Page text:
What Will Our Simchas Look Like Post-COVID?

Credit: JoVon Photography

The following article was written by someone who prefers to remain anonymous, but I think there is much food for thought here.  I’m reprinting it below, in the hope that it might lead to further discussion…


By Anonymous

When my husband and I were engaged and started planning our wedding, my father made us a sincere offer: if we preferred to have the money that was going towards paying for a wedding for several hundred people to use as a down payment towards a home, he would gladly give us the cash.

We refused the offer and opted for the wedding.

Turns out that a few years later, we saved enough money for a down payment, and purchased our first home.

But I do sometimes wonder whether we should have taken the money – and skipped the big wedding.

I’ve been thinking about this story more during the last eight months, as many folks have scaled down their weddings and other simchas to include only their family and close friends … or postponed weddings until after the COVID crisis has past, in order to host the elaborate simcha that they had  originally planned.

I’ve witnessed a couple of Zoom weddings since March.  And the truth is that the ceremonies were just as beautiful as if there were 500 people witnessing the event in person.  In fact, in some ways they were even nicer, because the focus was clearly on the bride and groom, and not on the ornate flowers, the 12-piece band, or other niceties.  And that’s the way it should be.

Don’t get me wrong.  I do feel bad for the many bar mitzvah boys who worked hard to prepare their parsha, only to read it for a tiny group of people (or in some cases not read it at all).  And I know there are brides out there who dreamed of what their wedding would be like, only to reluctantly not invite extended family and other friends who they would have normally included in their simcha.  Not to mention the many families who lost deposits with hotels and caterers when they were forced to change or cancel their plans.

This is also not a criticism of the individuals who in the past have chosen to make expensive and fancy weddings.  If families have the money, and wish to spend six figures on a wedding, God bless them.  I’d also add that some of the fanciest weddings that I’ve attended have been hosted by families who also give an enormous amount of tzedaka to worthy organizations on a regular basis.  So it’s hard to be critical of these folks.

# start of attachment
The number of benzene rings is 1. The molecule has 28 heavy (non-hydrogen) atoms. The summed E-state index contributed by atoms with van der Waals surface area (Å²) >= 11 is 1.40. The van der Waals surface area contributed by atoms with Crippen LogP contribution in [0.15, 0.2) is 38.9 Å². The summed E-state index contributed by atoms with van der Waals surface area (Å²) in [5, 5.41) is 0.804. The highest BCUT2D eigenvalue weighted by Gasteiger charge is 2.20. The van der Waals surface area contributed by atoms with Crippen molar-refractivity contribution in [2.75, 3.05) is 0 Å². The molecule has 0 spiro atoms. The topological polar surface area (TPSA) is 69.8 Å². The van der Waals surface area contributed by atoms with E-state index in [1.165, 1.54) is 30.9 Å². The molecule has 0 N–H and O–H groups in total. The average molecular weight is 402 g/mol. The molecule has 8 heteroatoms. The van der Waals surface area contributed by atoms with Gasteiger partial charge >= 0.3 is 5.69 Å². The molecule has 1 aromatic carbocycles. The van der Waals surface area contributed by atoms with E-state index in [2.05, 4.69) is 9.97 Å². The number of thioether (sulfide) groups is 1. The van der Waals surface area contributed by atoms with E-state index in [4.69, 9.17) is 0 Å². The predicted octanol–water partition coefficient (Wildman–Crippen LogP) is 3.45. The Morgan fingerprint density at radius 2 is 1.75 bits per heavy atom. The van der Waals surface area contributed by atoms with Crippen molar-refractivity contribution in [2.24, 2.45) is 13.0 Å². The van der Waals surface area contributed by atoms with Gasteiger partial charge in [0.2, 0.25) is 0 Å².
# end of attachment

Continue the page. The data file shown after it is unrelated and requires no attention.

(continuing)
But let’s face it … a wedding or a bar or bat mitzvah is only one day in what we hope will be a life filled with joy and many other happy occasions for the celebrants.  Is it really necessary to spend as much money on these five-hour events as we had been doing before the coronavirus struck?  Haven’t the small weddings that we have seen recently proven to us that one can have a very beautiful affair without 500 people?  Can’t the money we may have originally earmarked for these fancy celebrations be spent elsewhere in other more productive areas?

Perhaps parents of the children marking their bar and bat mitzvah can direct the money they are saving on big parties to help pay for their children’s yeshiva education.  And parents of those getting married can place the unused money saved on a fancy wedding to set up accounts for day school tuition for their future grandchildren.

Personally, I had not been a big fan of going to weddings and other simchas even before the virus.  I hate having to wait up to an hour for the bride and groom to enter the social hall after their family photographs.  The music is generally too loud.  I often don’t get to dance with the groom and his family because they are being monopolized by others.  And the dinner itself usually drags on too long, so my husband and I often end up leaving before the post-meal sheva berachot, which should be an important part of the wedding ceremony.  Truth be told, I actually feel a bit blessed that for the last six months, we haven’t had to deal with attending large simchas.

It’s going to be interesting to see what happens when a vaccine is finally approved, and God willing we return to a normal life again.  I can see one of two things occurring.  We will either embrace the idea of small weddings and celebrations — and continue to plan these kind of affairs (perhaps with a shul kiddush for all those who were not invited, so they can extend mazel tov wishes to the family).  Or we will go in the other direction and make even more elaborate affairs, to make up for the many months when we were unable to make such celebrations.

If I had to bet, I think it will be more likely that we will see the second scenario.

But who knows.  Perhaps some wise couples will be smart enough to opt for a small size wedding – and ask their parents to give them the wedding money for a down payment on a home.  I hear mortgage rates are pretty low right now!

About the Author
Michael Feldstein, who lives in Stamford, CT, is the founder and owner of MGF Marketing, a direct marketing consulting firm. His articles and letters have appeared in The Jewish Link, The Jewish Week, The Forward, and The Jewish Press. He can be reached at michaelgfeldstein@gmail.com
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